ABUNDANT LAND – Documentary by Natasha Florentino


ABUNDANT LAND is a broadcast length documentary about a Hawaiian community’s efforts to heal their island from the ecological damage caused by industrial agriculture. Monsanto, Mycogen and Syngenta operate fields of experimental genetically modified seed crops on over 1200 acres of Moloka’i. These fields are using limited farmland and depleting fresh water while causing dust storms that spread unknown pesticides and contaminants onto neighboring schools, homes as well as the reef off shore. Community members are standing up to these large agro-chemical companies by demanding transparency and organizing for GMO labeling legislation in Hawaii.

Please support this Documentary by contributing to the Kickstarter project.

Abundant Land Kickstarter


Rise of The Replicants – The Last Days of The Slipper House

The Slipper House
In Ridley Scotts Blade Runner, we are shown a dystopian Los Angeles cityscape marked with floating advertisements, fluorescent neon storefront signs and the remnants of a culture that once stood.

I feel the same way walking into Ala Moana Center. Flashing signs to grab my attention, the rush of vendors trying to hock their wares at me. Is this a true representation of Hawaiian commerce? Or the amalgamation of out of island investors and property managers who have no grasp on long term local interests?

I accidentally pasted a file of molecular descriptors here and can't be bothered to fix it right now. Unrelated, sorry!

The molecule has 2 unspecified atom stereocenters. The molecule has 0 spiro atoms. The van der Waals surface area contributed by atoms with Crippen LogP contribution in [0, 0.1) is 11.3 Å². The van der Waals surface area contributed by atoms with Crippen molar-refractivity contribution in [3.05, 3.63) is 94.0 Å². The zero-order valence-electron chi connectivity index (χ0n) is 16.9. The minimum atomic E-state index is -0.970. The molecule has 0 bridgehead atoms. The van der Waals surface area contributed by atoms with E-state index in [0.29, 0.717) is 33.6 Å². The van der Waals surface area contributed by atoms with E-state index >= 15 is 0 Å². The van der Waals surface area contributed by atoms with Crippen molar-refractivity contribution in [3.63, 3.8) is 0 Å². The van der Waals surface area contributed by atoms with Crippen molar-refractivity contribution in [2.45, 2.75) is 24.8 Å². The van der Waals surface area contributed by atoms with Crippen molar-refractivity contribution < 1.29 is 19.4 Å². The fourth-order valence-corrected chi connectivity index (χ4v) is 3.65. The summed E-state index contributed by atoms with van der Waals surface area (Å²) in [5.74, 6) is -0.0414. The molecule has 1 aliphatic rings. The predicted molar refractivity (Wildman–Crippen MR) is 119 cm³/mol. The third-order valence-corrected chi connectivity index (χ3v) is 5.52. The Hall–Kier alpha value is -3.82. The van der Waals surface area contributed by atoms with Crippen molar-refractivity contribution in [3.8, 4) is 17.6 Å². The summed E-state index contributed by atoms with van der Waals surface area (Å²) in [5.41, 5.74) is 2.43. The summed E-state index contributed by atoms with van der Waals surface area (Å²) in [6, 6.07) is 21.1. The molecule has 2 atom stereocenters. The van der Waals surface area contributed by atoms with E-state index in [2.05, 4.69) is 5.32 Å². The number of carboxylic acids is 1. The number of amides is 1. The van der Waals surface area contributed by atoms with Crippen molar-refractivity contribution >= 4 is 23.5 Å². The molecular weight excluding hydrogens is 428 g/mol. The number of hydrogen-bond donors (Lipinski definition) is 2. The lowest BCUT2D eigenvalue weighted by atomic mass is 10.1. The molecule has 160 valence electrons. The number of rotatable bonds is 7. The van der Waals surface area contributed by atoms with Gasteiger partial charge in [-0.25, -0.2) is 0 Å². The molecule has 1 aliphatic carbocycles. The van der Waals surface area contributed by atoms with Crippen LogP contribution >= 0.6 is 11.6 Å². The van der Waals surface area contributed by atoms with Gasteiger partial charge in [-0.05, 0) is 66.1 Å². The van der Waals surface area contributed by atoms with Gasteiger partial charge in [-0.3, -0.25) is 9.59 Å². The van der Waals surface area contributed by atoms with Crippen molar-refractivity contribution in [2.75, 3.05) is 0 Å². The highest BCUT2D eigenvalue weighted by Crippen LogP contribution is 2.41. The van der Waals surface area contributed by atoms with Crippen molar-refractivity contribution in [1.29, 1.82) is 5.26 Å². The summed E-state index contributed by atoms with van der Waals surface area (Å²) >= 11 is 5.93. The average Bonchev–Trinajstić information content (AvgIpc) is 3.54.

One the original tenants of Ala Moana Center, The Slipper House, is not only a local favorite for over 54 years but has been a destination for visiting tourists.

The Slipper House was founded in 1959 by Kiyoto Uejio.

“His inventory came on consignment through his older brother, Fumio, who imported rubber slippers, fancier straw-covered goza slippers and Japanese dancing slippers from Japan. Uejio didn’t want to sell anything more because he wanted his store to stand out.”

The style has evolved over the years from beach footwear to affordable sandals.

Kiyoto’s son, Glenn Uejio is a musician who earned an undergraduate and masters degree from the Eastman School of Music in Rochester, New York. A clarinetist, he previously performed with the Honolulu Symphony and taught music and band at Oahu high schools. He joined the store in 1978 after becoming weary of a music career.

The Slipper House philosophy’s has always stayed the same throughout the years.

“Glen holds five-minute staff meetings three times a day. In a back-room stairwell, employees post daily notes about what’s on their minds — everything from family stress since Sept. 11 to thoughts on how to display merchandise better. The notes are posted near another wall that has more permanent messages written by the staff explaining why they are proud to be working at The Slipper House.”

“Once a month, Uejio organizes one-hour staff meetings at places such as Haiku Gardens on the Windward side, aboard the Star of Honolulu dinner cruise, or near the ocean’s edge.”